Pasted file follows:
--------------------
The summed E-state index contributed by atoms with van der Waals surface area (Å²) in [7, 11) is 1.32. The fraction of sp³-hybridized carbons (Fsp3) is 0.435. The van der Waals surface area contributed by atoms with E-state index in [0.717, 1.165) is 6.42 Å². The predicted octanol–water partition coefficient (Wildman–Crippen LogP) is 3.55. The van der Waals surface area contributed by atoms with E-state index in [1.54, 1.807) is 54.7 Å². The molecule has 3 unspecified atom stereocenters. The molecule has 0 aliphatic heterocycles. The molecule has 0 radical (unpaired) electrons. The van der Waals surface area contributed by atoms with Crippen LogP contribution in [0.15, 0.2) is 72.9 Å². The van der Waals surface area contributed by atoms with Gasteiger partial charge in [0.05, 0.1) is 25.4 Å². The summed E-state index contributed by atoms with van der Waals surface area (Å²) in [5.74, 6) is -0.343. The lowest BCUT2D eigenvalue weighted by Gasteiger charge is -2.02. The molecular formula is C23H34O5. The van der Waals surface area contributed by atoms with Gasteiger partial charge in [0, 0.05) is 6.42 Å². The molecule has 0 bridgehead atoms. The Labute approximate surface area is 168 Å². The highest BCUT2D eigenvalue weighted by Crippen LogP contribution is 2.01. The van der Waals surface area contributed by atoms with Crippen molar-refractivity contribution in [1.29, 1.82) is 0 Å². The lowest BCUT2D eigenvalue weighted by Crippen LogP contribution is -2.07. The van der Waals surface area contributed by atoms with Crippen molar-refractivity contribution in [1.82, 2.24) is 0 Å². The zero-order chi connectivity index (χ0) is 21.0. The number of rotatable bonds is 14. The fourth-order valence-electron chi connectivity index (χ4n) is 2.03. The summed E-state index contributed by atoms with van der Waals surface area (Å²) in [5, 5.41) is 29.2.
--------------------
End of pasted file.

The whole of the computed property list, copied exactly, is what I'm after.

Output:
The summed E-state index contributed by atoms with van der Waals surface area (Å²) in [7, 11) is 1.32. The fraction of sp³-hybridized carbons (Fsp3) is 0.435. The van der Waals surface area contributed by atoms with E-state index in [0.717, 1.165) is 6.42 Å². The predicted octanol–water partition coefficient (Wildman–Crippen LogP) is 3.55. The van der Waals surface area contributed by atoms with E-state index in [1.54, 1.807) is 54.7 Å². The molecule has 3 unspecified atom stereocenters. The molecule has 0 aliphatic heterocycles. The molecule has 0 radical (unpaired) electrons. The van der Waals surface area contributed by atoms with Crippen LogP contribution in [0.15, 0.2) is 72.9 Å². The van der Waals surface area contributed by atoms with Gasteiger partial charge in [0.05, 0.1) is 25.4 Å². The summed E-state index contributed by atoms with van der Waals surface area (Å²) in [5.74, 6) is -0.343. The lowest BCUT2D eigenvalue weighted by Gasteiger charge is -2.02. The molecular formula is C23H34O5. The van der Waals surface area contributed by atoms with Gasteiger partial charge in [0, 0.05) is 6.42 Å². The molecule has 0 bridgehead atoms. The Labute approximate surface area is 168 Å². The highest BCUT2D eigenvalue weighted by Crippen LogP contribution is 2.01. The van der Waals surface area contributed by atoms with Crippen molar-refractivity contribution in [1.29, 1.82) is 0 Å². The lowest BCUT2D eigenvalue weighted by Crippen LogP contribution is -2.07. The van der Waals surface area contributed by atoms with Crippen molar-refractivity contribution in [1.82, 2.24) is 0 Å². The zero-order chi connectivity index (χ0) is 21.0. The number of rotatable bonds is 14. The fourth-order valence-electron chi connectivity index (χ4n) is 2.03. The summed E-state index contributed by atoms with van der Waals surface area (Å²) in [5, 5.41) is 29.2.